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Last updated : Nov 2009
Malta History
Malta History - TravelPuppy.com
Malta’s location in the central Mediterranean has made it an important strategic base since the earliest days of navigation. The first civilisation to leave any significant remains flourished during the third millennium BC, building many megalithic temples. Later the island was occupied by the Phoenicians, the Carthaginians and the Romans. Christianity arrived early, in about AD 60, when St Paul was shipwrecked off the island, and the religion rapidly established itself.

On the partition of the Roman Empire, Malta passed under the control of Constantinople. Arab attacks during the eighth and ninth centuries culminated in the surrender of the islands to the governor of Muslim Sicily during 870, but subsequently the Normans reconquered Sicily, and Malta passed back to Christian control in 1090.

The Norman rule in the 12th century witnessed a great expansion of trade and a flowering of the arts and sciences, reflecting the splendours of Sicily itself, but the death of the last Hautville king in 1194 ushered in a period of some confusion. Prosperity alternated with internal chaos for the rest of the Middle Ages, as the island repeatedly became caught up in the great dynastic struggles of the Mediterranean. The Hohenstaufer (mainly Frederick II), the Angevins, the Aragonnese, the Venetians, the Genoese, the Papacy, the kings of France and the Arabs – all, at various times, attempted to gain control of the island.

Political stability did not return until the 16th century, when Malta, together with Sicily, became part of the vast empire of Charles V, who in 1530, recognised the strategic value of the islands for Christendom, by granting them to the Knights of St John.

For the next 250 years Malta was a bulwark against Turkish ambitions in Europe, notably during 1565 when, against overwhelming odds, the island was successfully defended. Napoleon briefly held Malta in the last 3 years of the 18th century, but a British-backed rebellion forced him to retreat and the British ruled for the next 181 years. The most famous episode in Malta’s recent history was the heroic defence of the island during World War II for which the nation was awarded the George Cross. In 1956 a referendum came down heavily in favour of full integration with Britain, a policy then backed by the governing Maltese Labour Party (MLP) under Dom Mintoff. Successive rounds of talks failed, and by 1961 independence was sought by both the major political parties and the other being the conservative Nationalist Party then led by Dr Borg Olivier.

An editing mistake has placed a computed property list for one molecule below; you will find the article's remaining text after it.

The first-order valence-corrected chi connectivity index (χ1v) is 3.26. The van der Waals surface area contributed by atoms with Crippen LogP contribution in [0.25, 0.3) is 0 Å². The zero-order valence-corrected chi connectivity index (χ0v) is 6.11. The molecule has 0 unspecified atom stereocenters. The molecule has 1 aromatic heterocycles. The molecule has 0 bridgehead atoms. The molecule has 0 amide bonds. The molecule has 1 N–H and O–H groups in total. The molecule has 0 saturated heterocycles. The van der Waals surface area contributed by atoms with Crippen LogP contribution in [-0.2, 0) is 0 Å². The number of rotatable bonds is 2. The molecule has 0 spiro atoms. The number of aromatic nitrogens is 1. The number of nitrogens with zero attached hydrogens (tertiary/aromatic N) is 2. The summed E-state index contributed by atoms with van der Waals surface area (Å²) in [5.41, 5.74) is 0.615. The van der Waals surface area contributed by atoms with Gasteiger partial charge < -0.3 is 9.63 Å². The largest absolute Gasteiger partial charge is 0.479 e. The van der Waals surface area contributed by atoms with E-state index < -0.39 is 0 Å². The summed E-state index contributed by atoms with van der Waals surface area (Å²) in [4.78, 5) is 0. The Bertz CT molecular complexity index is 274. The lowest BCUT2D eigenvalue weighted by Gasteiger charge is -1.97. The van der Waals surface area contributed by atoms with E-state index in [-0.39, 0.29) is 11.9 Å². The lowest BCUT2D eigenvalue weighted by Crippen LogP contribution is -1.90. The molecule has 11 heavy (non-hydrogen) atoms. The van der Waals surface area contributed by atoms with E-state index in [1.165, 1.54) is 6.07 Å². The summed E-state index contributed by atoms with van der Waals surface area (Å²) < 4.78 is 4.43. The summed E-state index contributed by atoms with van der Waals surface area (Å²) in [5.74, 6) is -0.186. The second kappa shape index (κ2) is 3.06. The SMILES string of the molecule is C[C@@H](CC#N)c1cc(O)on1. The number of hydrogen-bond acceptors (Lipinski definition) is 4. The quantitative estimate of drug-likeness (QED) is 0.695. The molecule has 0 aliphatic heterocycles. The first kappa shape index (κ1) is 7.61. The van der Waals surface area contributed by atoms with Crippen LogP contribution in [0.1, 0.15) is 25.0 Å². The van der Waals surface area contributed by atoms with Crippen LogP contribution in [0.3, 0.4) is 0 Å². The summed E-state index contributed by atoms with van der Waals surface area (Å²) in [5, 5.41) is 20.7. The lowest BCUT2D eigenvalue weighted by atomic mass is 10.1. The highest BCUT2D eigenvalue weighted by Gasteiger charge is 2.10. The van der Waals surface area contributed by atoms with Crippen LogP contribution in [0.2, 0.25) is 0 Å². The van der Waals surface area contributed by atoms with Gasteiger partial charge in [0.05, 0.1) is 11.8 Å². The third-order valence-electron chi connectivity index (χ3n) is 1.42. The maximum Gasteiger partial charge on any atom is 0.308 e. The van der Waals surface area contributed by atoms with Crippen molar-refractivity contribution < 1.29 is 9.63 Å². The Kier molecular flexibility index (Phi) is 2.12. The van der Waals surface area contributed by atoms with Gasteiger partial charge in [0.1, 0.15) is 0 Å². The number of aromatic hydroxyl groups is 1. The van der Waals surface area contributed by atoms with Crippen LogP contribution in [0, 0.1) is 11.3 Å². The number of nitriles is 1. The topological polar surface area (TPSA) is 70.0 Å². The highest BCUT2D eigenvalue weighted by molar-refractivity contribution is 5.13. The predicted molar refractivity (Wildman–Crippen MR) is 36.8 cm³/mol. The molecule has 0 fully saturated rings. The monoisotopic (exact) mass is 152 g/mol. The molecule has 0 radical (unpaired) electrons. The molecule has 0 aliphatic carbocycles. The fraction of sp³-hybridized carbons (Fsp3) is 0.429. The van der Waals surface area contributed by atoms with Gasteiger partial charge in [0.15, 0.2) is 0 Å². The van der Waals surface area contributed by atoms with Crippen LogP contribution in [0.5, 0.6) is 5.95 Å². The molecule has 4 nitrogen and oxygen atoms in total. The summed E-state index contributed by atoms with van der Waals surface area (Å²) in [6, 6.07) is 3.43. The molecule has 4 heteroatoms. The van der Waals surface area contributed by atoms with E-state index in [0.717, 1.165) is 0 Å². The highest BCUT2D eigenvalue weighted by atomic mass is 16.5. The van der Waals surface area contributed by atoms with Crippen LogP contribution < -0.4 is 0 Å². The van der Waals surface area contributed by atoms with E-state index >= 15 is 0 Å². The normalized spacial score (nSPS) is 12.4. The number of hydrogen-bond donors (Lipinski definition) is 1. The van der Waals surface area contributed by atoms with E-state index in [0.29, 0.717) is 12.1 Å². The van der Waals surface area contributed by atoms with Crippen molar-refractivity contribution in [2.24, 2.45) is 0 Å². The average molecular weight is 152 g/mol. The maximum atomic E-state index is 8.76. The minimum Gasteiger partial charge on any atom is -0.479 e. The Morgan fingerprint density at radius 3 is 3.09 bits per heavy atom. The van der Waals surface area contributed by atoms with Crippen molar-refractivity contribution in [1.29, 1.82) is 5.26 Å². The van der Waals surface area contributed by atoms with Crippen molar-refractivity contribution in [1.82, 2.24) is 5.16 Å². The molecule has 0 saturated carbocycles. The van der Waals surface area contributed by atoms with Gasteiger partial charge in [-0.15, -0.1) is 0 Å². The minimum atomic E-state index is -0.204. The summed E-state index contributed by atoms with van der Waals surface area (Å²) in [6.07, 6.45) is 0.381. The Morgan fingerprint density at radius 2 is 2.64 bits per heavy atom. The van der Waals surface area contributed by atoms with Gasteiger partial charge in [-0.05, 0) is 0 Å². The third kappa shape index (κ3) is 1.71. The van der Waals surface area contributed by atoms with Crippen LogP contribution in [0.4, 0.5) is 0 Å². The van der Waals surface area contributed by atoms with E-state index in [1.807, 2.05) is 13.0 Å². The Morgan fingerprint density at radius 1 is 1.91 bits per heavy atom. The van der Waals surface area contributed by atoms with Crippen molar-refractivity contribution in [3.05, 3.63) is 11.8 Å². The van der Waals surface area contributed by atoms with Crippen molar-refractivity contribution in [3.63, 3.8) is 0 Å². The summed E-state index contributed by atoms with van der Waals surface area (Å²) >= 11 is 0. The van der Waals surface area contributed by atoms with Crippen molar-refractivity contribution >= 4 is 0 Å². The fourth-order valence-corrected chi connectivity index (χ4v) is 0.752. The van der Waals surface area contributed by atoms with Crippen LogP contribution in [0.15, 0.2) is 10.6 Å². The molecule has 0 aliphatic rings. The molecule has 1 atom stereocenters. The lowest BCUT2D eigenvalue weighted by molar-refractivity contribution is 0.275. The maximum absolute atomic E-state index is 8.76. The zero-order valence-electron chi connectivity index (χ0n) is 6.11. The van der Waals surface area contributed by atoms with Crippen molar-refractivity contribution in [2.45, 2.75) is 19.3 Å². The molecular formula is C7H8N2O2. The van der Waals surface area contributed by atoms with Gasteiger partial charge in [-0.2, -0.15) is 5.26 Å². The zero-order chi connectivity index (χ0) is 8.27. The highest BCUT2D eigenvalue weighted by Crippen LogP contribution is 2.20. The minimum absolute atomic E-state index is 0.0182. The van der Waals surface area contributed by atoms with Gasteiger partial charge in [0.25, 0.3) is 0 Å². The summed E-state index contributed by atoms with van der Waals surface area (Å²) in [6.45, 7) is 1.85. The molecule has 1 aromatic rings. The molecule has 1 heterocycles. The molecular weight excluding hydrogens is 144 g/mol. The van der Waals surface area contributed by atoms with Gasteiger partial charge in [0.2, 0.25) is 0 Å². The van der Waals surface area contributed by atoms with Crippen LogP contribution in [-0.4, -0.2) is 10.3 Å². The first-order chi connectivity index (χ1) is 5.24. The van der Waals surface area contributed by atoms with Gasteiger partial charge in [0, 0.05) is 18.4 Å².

Independence was achieved during 1964, and Dr Borg Olivier became Prime Minister. Mintoff’s MLP won the 1971 elections and began to pursue a policy of neutrality, reaching treaties with Libya, Italy and the then USSR, amongst other states. The British military base was closed in 1979. In May 1987, 16 years of MLP rule came to an end when the centre-right Nationalist party, led by Dr Edward Fenech Adami took power. The Nationalists also won the 1992 general election.

By the mid-1990s the overriding political issue in Malta was membership of the European Union. The Nationalists under Fenech-Adami were strongly in favour and the Labour party was an equally vehement opponent. Labour believed that European Union agricultural policies would increase the cost of living and undermine Malta’s traditional neutrality. In September 1996, the Fenech-Adami Government, pursuing its mandate of full EU membership, called for a general election. This led to an unexpected Labour victory at the polls and the party leader Dr Alfred Sant immediately announced that EU membership was no longer on the agenda.

The Sant government planned that Malta’s association agreement with the EU (signed in 1970 as an essential initial step towards full membership) was to be converted into a ‘free trade zone’ between Malta and the EU. Also scrapped was Malta’s participation in the NATO ‘Partnership for Peace’ programme, under which non-members of NATO, could align themselves with the organisation. In September 1998, a split within the MLP forced a snap general election at which the NP was returned to power. Fenech-Adami, now the elder statesman of Maltese politics, announced that EU membership was government policy once again and, Malta’s suspended application was re-submitted and while the accession negotiations proceeded smoothly thereafter, the government faced a more difficult task in persuading the often insular Maltese to overcome their suspicion of ‘control from Brussels’. At a national referendum in March 2003, 5% backed membership. Malta finally joined, along with 9 other countries, in May 2004. Premier Fenech-Adami, despite the debacle of 1996, decided to follow up the referendum with a general election. At that time the gamble worked, and the Nationalists were re-elected. Now it is hoped that dissent has been assuaged and Malta can prepare for what it's integration with the European Union shall entail.